The Show Society prospered, and it is difficult to understand why John Lendrum J. P. wanted it closed in 1913 because "it appears to be very doubtful if it is fulfilling a useful function." There was another attempt to "wind-up" the Society in 1920, but when Sir Basil Brooke was appointed President the annual Show was resumed. Mechanisation was on the way. An 1825 Farmer resurrected in 1925 could have found all his familiar cackle, muck, and sweat, but what would he make of the monochrome units of today?

Except for Agriculture, Kerog's industrial tally reads like an obituary. The enduring, the incipient, and the aborted total about ten



For about a century, Ballygawley manufactured alcoholic liquor. Shaw Mason in 1817 and Samuel Lewis in 1837 are among our very few references to this vanished industry. Groves in 1817 did not mention the Distillery—"A brewery has been also established

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which seems to be going well." Lewis, twenty years later expanded this to "There is an extensive brewery that has acquired celebrity for the quality of its ale, and a large distillery of malt whiskey has been established."

An Alexander Falls was distilling in the village in 1776, but the eventual promoters of this industry were Armstrongs. The family had a brewery in Enniskillen, but seems to be of Kerog origin. There was a Richard Armstrong in the 1631 Favor Royal Muster Roll, and in 1748 an Adam Armstrong with his wife Mary lived in Drumaslagy. The 1782 House of Commons Journal lists four Kerog Distillers, Andrew Armstrong, Alexander Falls, Alex Means, and Terence O'Neal. Andrew Armstrong (1733-1808) was registered as a Distiller in 1788. His wife Sarah bore him at least one son, Adam (1784-1852). Adam Armstrong lived at Grange Cottage with his wife Margaret Fagan, and it was likely he who started Ballygawley Brewery about the time of Waterloo.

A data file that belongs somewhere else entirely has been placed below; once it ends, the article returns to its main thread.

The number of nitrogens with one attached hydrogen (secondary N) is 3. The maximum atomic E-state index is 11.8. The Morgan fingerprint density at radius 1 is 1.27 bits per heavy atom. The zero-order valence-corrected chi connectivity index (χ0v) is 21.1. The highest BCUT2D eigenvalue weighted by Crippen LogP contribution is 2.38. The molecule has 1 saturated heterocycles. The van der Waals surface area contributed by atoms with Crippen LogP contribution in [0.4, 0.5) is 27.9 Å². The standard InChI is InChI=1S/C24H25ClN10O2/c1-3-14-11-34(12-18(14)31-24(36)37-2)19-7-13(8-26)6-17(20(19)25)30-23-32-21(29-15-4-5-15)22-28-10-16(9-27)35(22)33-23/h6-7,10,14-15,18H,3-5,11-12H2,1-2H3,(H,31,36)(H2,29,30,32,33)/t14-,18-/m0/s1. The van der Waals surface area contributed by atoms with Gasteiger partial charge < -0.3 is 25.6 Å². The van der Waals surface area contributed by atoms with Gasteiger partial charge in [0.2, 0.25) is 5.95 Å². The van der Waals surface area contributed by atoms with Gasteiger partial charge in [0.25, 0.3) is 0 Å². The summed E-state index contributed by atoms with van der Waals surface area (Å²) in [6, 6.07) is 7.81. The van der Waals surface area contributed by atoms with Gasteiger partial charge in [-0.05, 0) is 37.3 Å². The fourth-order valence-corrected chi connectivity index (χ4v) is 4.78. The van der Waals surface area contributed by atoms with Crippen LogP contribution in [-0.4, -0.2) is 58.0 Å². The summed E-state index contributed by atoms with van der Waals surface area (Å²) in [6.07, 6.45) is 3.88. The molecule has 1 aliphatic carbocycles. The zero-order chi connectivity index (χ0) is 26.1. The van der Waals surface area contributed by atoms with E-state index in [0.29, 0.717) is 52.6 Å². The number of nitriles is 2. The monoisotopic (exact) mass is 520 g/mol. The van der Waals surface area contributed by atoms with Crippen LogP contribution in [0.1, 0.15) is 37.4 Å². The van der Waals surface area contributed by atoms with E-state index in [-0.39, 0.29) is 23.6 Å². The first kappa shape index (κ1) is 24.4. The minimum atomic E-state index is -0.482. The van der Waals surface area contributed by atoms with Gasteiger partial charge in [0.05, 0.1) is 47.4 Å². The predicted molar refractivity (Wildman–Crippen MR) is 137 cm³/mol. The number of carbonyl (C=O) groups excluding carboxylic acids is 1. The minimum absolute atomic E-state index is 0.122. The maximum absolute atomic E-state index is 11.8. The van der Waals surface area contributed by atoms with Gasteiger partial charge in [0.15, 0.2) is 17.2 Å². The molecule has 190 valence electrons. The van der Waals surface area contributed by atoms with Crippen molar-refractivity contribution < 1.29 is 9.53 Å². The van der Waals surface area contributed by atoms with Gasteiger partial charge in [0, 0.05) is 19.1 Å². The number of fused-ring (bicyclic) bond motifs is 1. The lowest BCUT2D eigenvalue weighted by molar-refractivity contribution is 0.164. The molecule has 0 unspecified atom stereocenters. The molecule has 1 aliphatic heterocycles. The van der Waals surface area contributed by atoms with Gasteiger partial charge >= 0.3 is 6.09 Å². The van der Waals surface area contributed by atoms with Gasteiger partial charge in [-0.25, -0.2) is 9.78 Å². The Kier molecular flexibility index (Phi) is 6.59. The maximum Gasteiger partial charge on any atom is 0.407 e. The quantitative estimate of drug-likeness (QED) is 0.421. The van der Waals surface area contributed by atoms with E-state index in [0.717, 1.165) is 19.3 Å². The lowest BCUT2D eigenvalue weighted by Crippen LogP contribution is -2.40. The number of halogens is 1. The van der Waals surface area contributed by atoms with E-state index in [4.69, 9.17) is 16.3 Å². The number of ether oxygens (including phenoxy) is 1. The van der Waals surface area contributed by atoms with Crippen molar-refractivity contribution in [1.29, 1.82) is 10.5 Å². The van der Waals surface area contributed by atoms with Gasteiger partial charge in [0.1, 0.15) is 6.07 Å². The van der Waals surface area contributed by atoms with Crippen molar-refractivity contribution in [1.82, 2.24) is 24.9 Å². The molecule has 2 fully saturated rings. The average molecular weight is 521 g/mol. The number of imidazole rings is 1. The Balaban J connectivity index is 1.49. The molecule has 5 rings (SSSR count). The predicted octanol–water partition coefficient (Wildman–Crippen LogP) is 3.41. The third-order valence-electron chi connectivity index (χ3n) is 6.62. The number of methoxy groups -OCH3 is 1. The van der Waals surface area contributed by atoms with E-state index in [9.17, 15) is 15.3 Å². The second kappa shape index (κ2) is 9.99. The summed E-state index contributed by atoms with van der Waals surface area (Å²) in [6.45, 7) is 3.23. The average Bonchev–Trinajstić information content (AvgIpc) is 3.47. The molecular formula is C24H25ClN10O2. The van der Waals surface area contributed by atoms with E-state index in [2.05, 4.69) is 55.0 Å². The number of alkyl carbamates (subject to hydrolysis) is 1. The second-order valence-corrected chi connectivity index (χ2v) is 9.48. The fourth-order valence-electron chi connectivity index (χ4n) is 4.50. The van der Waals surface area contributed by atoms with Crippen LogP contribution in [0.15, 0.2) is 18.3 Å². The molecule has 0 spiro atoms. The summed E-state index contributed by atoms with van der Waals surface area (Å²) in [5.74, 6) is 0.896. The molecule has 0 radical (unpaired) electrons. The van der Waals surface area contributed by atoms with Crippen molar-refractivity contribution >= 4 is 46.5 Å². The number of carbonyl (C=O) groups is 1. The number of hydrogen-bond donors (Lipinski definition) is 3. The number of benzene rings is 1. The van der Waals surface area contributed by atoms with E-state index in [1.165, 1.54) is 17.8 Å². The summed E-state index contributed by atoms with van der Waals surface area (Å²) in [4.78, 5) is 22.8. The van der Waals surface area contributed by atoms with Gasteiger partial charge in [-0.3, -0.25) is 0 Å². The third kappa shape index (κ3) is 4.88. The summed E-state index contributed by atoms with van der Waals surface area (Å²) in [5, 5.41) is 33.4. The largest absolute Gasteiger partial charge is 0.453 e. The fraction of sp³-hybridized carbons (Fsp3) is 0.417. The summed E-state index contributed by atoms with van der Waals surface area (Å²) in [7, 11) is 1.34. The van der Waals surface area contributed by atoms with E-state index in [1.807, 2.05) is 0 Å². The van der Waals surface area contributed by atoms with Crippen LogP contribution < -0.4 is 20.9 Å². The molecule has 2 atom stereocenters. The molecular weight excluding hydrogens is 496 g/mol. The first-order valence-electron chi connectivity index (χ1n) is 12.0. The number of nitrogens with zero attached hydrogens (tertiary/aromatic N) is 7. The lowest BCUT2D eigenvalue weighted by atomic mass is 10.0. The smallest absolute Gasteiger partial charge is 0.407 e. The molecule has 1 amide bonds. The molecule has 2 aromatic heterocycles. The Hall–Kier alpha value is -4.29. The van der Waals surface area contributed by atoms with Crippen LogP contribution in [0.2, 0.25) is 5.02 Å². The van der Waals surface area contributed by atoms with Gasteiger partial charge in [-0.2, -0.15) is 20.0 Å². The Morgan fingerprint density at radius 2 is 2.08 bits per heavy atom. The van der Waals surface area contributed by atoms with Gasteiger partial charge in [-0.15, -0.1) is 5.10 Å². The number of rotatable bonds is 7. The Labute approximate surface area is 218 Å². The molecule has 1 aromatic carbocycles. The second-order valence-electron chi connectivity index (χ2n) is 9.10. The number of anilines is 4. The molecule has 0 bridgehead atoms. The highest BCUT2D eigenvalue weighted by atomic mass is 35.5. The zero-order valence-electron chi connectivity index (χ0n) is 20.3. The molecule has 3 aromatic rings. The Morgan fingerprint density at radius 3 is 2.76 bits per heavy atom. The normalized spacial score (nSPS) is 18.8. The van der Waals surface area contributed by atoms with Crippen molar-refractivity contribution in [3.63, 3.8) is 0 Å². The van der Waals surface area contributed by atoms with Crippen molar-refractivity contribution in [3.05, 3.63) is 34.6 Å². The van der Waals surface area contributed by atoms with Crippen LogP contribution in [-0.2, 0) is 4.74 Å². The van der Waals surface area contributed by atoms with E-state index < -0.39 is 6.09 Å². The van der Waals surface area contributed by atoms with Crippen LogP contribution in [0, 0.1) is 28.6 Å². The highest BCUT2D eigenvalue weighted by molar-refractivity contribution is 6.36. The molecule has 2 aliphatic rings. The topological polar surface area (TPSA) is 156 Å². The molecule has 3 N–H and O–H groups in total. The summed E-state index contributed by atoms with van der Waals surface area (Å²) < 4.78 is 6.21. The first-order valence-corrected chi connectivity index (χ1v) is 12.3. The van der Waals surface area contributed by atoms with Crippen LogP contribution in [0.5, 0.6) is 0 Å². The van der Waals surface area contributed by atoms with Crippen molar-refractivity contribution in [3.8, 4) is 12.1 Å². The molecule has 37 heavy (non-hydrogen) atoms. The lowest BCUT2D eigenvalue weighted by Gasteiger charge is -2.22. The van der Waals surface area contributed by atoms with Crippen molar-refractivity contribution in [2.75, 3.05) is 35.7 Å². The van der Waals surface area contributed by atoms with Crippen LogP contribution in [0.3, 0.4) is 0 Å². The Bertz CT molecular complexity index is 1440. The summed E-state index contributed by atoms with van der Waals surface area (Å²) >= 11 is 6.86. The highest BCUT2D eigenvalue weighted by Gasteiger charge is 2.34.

The Distillery was on the east side of Lower Main Street, where Loughran's Garage now stands, so Adam brewed his ale on the west side, between the riverbank and the entrance to St. Ciaran's Hall. This extensive industry vanished a century ago, and the sole visible relic is the strong stone wall lining the north side of the Hall entrance. Neither labelled bottle nor barrel has ever surfaced as a souvenir. The Account Books seem to have perished, and most enigmatic of all is the total absence of any "Brewery Worker" or "Distillery Worker" on the extensive 1828 and 1853 Occupation lists. Only four of the operatives listed there may have worked in the liquor industry—Gauger, Cranemaster, Cooper, and Drayman. So, apart from the Armstrongs the only worker whose name we know is written in the Kerog Wall of Remembrance. "Here lieth the Remains of John Taylor, Distiller, who departed this life 9th November, 1815, aged 29 years. He was a kind affectionate husband and father, friendly and benevolent to all."